Apple's annual developer conference in San Francisco.
Apple Touts Plans for Massive Solar Farm and Fuel Cell Facilities at North Carolina Data Center
Apple's data center in Maiden, North Carolina
Among the additions is a brief discussion of the company's massive new data center in Maiden, North Carolina, which Apple touts as being the only such facility of comparable size to earn LEED Platinum certification. The company also notes that the solar farm being built across the street from the facility will be the largest user-owned solar array in the United States, registering at 20 megawatts. Finally, Apple will also be powering the facility with a 5-megawatt fuel cell installation, the largest in the country not owned by a utility company. Additional details are available in the company's facilities report (PDF).
Our new data center in Maiden, North Carolina, demonstrates our commitment to reducing the environmental impact of our facilities through energy-efficient, green building design. The facility has earned the coveted LEED Platinum certification from the U.S. Green Building Council. We know of no other data center of comparable size that has achieved this level of LEED certification. Our goal is to run the Maiden facility with high percentage renewable energy mix, and we have major projects under way to achieve this — including building the nation’s largest end user-owned solar array and building the largest nonutility fuel cell installation in the United States.Still, rapid growth in the company's sales have caused Apple's carbon footprint to balloon, with greenhouse gas emissions increasing by 56% from 14.8 million metric tons in 2010 to 23.1 million metric tons in 2011. The biggest swings in terms of share of Apple's carbon footprint come from product use itself, which declined from 45% of the company's use to just 30%, and manufacturing, which increased from 45% to 61% between 2010 and 2011. But even with the rapid growth in carbon footprint, Apple touts that greenhouse gas emissions per dollar of revenue have decreased by 15.4 percent since 2008.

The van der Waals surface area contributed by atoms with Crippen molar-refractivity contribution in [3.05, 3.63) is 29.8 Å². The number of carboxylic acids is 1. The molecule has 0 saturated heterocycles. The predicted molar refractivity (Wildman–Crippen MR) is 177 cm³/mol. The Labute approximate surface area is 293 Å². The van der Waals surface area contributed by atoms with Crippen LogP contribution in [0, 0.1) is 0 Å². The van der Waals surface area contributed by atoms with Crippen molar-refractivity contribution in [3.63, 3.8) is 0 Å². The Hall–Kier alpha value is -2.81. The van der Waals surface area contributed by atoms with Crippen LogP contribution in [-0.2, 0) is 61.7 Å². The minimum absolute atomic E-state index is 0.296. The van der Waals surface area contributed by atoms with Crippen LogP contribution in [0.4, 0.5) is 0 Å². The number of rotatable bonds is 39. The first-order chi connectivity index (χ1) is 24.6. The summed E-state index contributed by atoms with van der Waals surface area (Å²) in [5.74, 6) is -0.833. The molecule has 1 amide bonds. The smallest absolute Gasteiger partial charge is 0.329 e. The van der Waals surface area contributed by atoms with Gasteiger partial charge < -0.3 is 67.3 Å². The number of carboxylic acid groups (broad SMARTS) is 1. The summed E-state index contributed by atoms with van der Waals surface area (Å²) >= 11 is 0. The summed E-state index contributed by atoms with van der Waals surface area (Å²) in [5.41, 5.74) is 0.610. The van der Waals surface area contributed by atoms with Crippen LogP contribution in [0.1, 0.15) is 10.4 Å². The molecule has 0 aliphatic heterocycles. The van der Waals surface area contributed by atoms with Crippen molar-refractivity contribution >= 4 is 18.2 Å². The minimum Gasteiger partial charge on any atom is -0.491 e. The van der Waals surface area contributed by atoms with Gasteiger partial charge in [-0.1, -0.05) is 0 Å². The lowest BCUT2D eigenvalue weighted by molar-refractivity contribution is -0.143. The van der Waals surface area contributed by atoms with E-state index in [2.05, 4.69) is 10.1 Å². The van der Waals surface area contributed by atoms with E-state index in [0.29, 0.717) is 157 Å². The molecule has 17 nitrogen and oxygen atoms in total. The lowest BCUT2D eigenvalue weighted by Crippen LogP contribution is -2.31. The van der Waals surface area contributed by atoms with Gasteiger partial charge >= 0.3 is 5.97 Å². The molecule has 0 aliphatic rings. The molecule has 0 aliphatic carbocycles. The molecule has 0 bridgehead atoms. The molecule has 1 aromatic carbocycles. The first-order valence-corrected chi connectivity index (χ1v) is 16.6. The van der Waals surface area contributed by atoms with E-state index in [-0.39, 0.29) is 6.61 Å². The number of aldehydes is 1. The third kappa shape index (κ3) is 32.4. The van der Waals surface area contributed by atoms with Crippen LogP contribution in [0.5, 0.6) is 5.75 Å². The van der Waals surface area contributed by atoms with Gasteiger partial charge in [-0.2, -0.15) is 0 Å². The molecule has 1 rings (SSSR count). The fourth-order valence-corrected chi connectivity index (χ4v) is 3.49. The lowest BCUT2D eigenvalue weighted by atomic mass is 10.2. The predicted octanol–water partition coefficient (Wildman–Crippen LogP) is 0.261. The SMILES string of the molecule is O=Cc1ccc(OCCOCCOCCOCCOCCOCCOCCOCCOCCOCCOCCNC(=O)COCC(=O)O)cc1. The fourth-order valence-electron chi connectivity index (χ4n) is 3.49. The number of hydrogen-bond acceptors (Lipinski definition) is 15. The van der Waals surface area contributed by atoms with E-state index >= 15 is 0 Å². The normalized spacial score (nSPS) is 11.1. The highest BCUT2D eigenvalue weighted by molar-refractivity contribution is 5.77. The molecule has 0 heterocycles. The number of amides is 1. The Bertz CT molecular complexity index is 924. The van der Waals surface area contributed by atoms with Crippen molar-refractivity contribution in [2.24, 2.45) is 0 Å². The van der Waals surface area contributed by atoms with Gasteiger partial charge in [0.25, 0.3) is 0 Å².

Among other additions in Apple's 2011 environmental report, the company touts increased usage of "environmentally conscious materials" such as repolymerized plastic bottles in fan assemblies, recycled plastic in speaker assembles and internal brackets, recycled paper in packing, and renewable tapioca paper foam in iPhone packages.